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Jerome Anthony Watrous.

Memoirs of Milwaukee County : from the earliest historical times down to the present, including a genealogical and biographical record of representative families in Milwaukee County (Volume 2) online

. (page 116 of 133)
Online LibraryJerome Anthony WatrousMemoirs of Milwaukee County : from the earliest historical times down to the present, including a genealogical and biographical record of representative families in Milwaukee County (Volume 2) → online text (page 116 of 133)
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Hospital, the Johnston Emergency Hospital, and the Milwaukee In-
fants' Home and Hospital. In 1905 he served as first vice-president of
the State Medical Society of Wisconsin, and since 1901 has been the
incumbent of the office of secretary of the Milwaukee County Medical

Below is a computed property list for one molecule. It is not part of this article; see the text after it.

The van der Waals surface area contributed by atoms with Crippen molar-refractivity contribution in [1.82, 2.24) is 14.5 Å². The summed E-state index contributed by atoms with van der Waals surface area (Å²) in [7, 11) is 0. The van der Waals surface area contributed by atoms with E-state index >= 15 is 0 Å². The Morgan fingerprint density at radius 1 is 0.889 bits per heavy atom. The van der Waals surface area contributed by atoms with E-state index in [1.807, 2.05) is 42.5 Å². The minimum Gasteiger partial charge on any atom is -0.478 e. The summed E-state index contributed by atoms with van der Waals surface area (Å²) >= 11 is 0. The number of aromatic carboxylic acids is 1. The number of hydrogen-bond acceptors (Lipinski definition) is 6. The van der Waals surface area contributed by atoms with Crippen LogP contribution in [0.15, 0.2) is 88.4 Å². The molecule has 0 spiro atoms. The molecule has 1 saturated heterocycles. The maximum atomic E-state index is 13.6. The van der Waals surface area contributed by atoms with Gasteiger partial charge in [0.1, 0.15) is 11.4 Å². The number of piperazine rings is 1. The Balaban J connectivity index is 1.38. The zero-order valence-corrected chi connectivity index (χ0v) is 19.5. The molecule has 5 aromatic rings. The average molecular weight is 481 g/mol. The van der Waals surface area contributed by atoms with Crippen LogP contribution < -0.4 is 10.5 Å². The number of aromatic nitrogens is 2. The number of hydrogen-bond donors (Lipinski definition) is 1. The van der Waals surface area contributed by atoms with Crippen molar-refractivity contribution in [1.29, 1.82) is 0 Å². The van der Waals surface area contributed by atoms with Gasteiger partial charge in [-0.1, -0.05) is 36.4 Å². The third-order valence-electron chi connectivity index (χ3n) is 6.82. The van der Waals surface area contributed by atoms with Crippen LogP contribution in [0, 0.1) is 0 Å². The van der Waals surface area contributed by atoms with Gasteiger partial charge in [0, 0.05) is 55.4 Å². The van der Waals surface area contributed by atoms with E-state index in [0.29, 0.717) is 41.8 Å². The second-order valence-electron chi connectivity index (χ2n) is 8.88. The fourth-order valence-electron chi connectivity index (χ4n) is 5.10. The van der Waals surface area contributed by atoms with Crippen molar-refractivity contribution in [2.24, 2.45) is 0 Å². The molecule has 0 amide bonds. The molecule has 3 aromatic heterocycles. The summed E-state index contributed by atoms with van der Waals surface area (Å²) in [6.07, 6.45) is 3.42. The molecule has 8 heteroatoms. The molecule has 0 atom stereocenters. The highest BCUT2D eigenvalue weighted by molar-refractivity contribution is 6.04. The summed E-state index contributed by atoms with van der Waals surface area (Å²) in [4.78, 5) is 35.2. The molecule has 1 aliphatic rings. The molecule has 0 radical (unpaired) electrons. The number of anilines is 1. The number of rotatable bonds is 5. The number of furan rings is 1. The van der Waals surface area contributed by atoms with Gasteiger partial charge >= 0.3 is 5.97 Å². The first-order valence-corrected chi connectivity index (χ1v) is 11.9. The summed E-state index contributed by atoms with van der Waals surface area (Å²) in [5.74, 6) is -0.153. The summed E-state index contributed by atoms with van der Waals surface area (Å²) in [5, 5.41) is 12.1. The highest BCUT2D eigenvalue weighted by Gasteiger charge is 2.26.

'Society. Dr. Gray is a Republican in politics, but has never been an
aspirant for public office. Professionally he is affiliated with the Mil-
waukee Medical Society, the Milwaukee County Medical Society, the
State Medical Society of Wisconsin, and the American Medical Asso-
ciation ; fraternally with the Chi Psi college and the Alpha Mu Pi
Omega medical fraternities ; and socially with the University and the
Town clubs of Milwaukee. On Sept. 5, 1906, Dr. Gray was united in
marriage to Miss Ada Pratt Ferry, the daughter of Watson J. and
Mary 1 Russell) Ferry, of Kansas City, Mo. They have no children.

Arthur Tenney Holbrook, M. D., of Kenwood boulevard, Mil-
waukee, was born at Waukesha, Wis., on July 12, 1870, the son of
Arthur and Josephine (Tenney) Holbrook, the former of whom was
born in Madrid, X. Y.. in 1842, and the latter in New Haven, N. Y.,



BIOGRAPHICAL 877

in 1846. A sketch of the father appears elsewhere in tin's work. < Mi
the paternal side some members of the Holbrook, Hazelton, and Bar-
tholomew families were participants in the Colonial and Revolution-
ary wars and the War of 1812, and among the mother's ancestors
members of the Place and Heath families also fought in the two con-
flicts with England. After graduation at one of the Milwaukee high
schools, Dr. Holbrook matriculated at Harvard University and was
there graduated in 1892 with the degree of Bachelor of Science. In